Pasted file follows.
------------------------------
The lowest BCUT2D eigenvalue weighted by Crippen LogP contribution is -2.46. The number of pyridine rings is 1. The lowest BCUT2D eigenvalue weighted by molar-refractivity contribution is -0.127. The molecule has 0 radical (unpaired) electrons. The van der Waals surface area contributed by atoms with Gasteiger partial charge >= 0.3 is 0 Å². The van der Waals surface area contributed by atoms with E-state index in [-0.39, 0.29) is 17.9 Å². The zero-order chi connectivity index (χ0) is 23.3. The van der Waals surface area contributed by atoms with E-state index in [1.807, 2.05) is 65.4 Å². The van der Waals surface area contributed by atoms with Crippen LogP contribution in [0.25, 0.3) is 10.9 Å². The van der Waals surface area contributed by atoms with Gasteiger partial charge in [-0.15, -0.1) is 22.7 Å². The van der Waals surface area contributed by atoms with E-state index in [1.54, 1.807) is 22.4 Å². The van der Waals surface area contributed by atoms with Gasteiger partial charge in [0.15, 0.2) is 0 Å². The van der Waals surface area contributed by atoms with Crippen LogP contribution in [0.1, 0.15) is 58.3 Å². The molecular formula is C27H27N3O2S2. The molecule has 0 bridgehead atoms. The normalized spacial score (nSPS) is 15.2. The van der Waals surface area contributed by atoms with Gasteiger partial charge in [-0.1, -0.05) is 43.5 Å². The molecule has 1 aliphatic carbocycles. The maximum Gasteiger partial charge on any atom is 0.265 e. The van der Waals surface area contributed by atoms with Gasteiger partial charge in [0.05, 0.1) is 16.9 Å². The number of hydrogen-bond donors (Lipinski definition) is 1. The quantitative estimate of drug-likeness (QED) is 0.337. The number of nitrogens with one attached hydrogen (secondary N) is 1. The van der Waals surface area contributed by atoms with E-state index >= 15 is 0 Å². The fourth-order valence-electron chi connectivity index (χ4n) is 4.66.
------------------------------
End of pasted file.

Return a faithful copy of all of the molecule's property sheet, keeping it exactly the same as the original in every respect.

The lowest BCUT2D eigenvalue weighted by Crippen LogP contribution is -2.46. The number of pyridine rings is 1. The lowest BCUT2D eigenvalue weighted by molar-refractivity contribution is -0.127. The molecule has 0 radical (unpaired) electrons. The van der Waals surface area contributed by atoms with Gasteiger partial charge >= 0.3 is 0 Å². The van der Waals surface area contributed by atoms with E-state index in [-0.39, 0.29) is 17.9 Å². The zero-order chi connectivity index (χ0) is 23.3. The van der Waals surface area contributed by atoms with E-state index in [1.807, 2.05) is 65.4 Å². The van der Waals surface area contributed by atoms with Crippen LogP contribution in [0.25, 0.3) is 10.9 Å². The van der Waals surface area contributed by atoms with Gasteiger partial charge in [-0.15, -0.1) is 22.7 Å². The van der Waals surface area contributed by atoms with E-state index in [1.54, 1.807) is 22.4 Å². The van der Waals surface area contributed by atoms with Gasteiger partial charge in [0.15, 0.2) is 0 Å². The van der Waals surface area contributed by atoms with Crippen LogP contribution in [0.1, 0.15) is 58.3 Å². The molecular formula is C27H27N3O2S2. The molecule has 0 bridgehead atoms. The normalized spacial score (nSPS) is 15.2. The van der Waals surface area contributed by atoms with Gasteiger partial charge in [-0.1, -0.05) is 43.5 Å². The molecule has 1 aliphatic carbocycles. The maximum Gasteiger partial charge on any atom is 0.265 e. The van der Waals surface area contributed by atoms with Gasteiger partial charge in [0.05, 0.1) is 16.9 Å². The number of hydrogen-bond donors (Lipinski definition) is 1. The quantitative estimate of drug-likeness (QED) is 0.337. The number of nitrogens with one attached hydrogen (secondary N) is 1. The van der Waals surface area contributed by atoms with E-state index >= 15 is 0 Å². The fourth-order valence-electron chi connectivity index (χ4n) is 4.66.